The high politics of international trade continues to attract much international interest. Central to this are the so-called mega-regional trade agreements, notably the Trans-Pacific Partnership (TPP) negotiations and the Transatlantic Trade and Investment Partnership (TTIP). We have been closely involved in analysing the implications of both arrangements, in terms of geopolitics; impact on the WTO; and economic implications for those not included in them, particularly the African, Caribbean, and Pacific countries which we previously reported on.
The latest effort includes my involvement in the World Economic Forum’s Global Agenda Council on the Global Trade and FDI System, which has just released its report on the subject and contains many interesting insights from multiple perspectives. I presented key insights from this report in Bonn recently, at a public event organized by the German Development Institute. The turnout was good, and the discussion intense; not surprising given the German public’s interest in overall relations with the US in the wake of ongoing spying revelations and controversy over investor-state dispute settlement systems in investment agreements.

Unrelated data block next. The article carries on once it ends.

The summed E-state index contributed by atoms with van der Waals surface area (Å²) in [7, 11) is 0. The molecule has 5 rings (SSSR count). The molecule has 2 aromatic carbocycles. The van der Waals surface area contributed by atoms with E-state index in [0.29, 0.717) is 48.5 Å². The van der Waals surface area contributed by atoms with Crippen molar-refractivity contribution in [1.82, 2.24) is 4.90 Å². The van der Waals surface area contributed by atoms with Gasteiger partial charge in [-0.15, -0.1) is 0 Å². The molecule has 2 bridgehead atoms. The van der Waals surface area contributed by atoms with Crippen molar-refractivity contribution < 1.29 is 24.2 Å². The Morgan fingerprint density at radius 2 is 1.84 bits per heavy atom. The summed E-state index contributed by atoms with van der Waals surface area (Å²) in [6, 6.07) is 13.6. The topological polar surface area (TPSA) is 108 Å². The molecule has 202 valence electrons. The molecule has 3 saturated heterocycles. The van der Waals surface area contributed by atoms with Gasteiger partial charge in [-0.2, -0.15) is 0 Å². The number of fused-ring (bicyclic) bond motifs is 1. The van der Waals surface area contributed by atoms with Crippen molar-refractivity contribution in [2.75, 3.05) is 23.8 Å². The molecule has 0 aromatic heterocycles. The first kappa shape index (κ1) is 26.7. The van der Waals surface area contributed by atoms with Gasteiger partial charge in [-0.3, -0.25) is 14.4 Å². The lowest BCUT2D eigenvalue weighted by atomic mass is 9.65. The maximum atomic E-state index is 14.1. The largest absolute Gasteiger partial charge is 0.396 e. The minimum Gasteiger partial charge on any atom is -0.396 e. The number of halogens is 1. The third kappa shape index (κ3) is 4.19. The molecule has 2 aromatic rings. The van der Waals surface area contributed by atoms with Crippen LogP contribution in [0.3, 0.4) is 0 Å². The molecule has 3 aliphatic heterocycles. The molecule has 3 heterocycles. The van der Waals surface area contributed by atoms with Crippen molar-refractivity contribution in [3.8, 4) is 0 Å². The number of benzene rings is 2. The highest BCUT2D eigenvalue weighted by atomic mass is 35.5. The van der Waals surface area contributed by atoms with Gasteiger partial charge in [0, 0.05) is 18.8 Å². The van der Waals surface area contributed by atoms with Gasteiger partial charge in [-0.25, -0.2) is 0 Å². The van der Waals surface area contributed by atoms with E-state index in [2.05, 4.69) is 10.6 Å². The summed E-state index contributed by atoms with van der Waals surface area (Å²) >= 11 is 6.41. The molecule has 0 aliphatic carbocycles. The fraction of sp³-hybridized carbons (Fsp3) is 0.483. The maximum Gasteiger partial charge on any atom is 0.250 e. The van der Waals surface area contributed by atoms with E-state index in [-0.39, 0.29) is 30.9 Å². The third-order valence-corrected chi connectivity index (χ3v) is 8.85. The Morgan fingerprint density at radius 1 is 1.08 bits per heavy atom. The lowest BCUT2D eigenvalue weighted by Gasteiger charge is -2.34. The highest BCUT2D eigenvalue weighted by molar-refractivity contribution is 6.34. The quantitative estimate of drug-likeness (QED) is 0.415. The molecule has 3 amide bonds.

Previously Tutwa Germany Director Andreas Freytag coordinated a research project for the Konrad Adenauer Stiftung, the political foundation linked to Angela Merkel’s governing party, on the implications of the TTIP for Europe. This covered economic implications; and explored the politics of the proposed agreement.
We expect that this subject will remain of intense international interest. As far as business is concerned the key implications are environmental in nature. Essentially, these agreements, if successfully concluded, have the potential to rearrange global geopolitics, trade flows, and trade regulations at many levels. Therefore they bear close watching even if, from the southern tip of Africa, they appear to be taking place in another world.